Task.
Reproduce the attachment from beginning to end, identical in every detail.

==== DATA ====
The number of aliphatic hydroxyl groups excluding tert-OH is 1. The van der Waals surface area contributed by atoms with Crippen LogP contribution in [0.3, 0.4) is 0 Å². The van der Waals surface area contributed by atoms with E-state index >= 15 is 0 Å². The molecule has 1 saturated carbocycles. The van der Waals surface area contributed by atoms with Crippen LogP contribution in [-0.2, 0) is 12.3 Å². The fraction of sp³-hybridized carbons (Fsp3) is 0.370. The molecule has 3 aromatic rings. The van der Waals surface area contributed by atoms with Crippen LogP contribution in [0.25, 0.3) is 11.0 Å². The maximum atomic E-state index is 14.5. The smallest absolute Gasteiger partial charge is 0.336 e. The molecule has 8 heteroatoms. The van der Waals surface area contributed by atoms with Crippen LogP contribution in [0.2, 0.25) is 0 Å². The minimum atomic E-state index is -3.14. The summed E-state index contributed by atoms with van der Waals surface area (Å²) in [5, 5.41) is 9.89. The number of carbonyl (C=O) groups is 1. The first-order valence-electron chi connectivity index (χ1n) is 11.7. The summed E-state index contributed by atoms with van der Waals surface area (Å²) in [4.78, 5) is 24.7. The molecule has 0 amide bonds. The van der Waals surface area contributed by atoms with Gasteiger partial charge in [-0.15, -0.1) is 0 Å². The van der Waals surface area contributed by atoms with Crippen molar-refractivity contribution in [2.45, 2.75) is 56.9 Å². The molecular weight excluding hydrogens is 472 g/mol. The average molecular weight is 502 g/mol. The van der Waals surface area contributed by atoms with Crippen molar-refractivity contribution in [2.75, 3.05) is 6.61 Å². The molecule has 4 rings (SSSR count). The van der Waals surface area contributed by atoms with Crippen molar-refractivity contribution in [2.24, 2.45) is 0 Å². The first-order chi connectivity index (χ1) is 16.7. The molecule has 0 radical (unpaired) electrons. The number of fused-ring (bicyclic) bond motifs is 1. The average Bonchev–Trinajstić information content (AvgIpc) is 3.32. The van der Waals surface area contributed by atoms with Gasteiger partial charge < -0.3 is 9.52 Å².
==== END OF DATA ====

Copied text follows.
The number of aliphatic hydroxyl groups excluding tert-OH is 1. The van der Waals surface area contributed by atoms with Crippen LogP contribution in [0.3, 0.4) is 0 Å². The van der Waals surface area contributed by atoms with E-state index >= 15 is 0 Å². The molecule has 1 saturated carbocycles. The van der Waals surface area contributed by atoms with Crippen LogP contribution in [-0.2, 0) is 12.3 Å². The fraction of sp³-hybridized carbons (Fsp3) is 0.370. The molecule has 3 aromatic rings. The van der Waals surface area contributed by atoms with Crippen LogP contribution in [0.25, 0.3) is 11.0 Å². The maximum atomic E-state index is 14.5. The smallest absolute Gasteiger partial charge is 0.336 e. The molecule has 8 heteroatoms. The van der Waals surface area contributed by atoms with Crippen LogP contribution in [0.2, 0.25) is 0 Å². The minimum atomic E-state index is -3.14. The summed E-state index contributed by atoms with van der Waals surface area (Å²) in [5, 5.41) is 9.89. The number of carbonyl (C=O) groups is 1. The first-order valence-electron chi connectivity index (χ1n) is 11.7. The summed E-state index contributed by atoms with van der Waals surface area (Å²) in [4.78, 5) is 24.7. The molecule has 0 amide bonds. The van der Waals surface area contributed by atoms with Gasteiger partial charge in [-0.15, -0.1) is 0 Å². The van der Waals surface area contributed by atoms with Crippen molar-refractivity contribution in [2.45, 2.75) is 56.9 Å². The molecular weight excluding hydrogens is 472 g/mol. The average molecular weight is 502 g/mol. The van der Waals surface area contributed by atoms with Crippen molar-refractivity contribution in [2.75, 3.05) is 6.61 Å². The molecule has 4 rings (SSSR count). The van der Waals surface area contributed by atoms with Crippen molar-refractivity contribution in [2.24, 2.45) is 0 Å². The first-order chi connectivity index (χ1) is 16.7. The molecule has 0 radical (unpaired) electrons. The number of fused-ring (bicyclic) bond motifs is 1. The average Bonchev–Trinajstić information content (AvgIpc) is 3.32. The van der Waals surface area contributed by atoms with Gasteiger partial charge < -0.3 is 9.52 Å².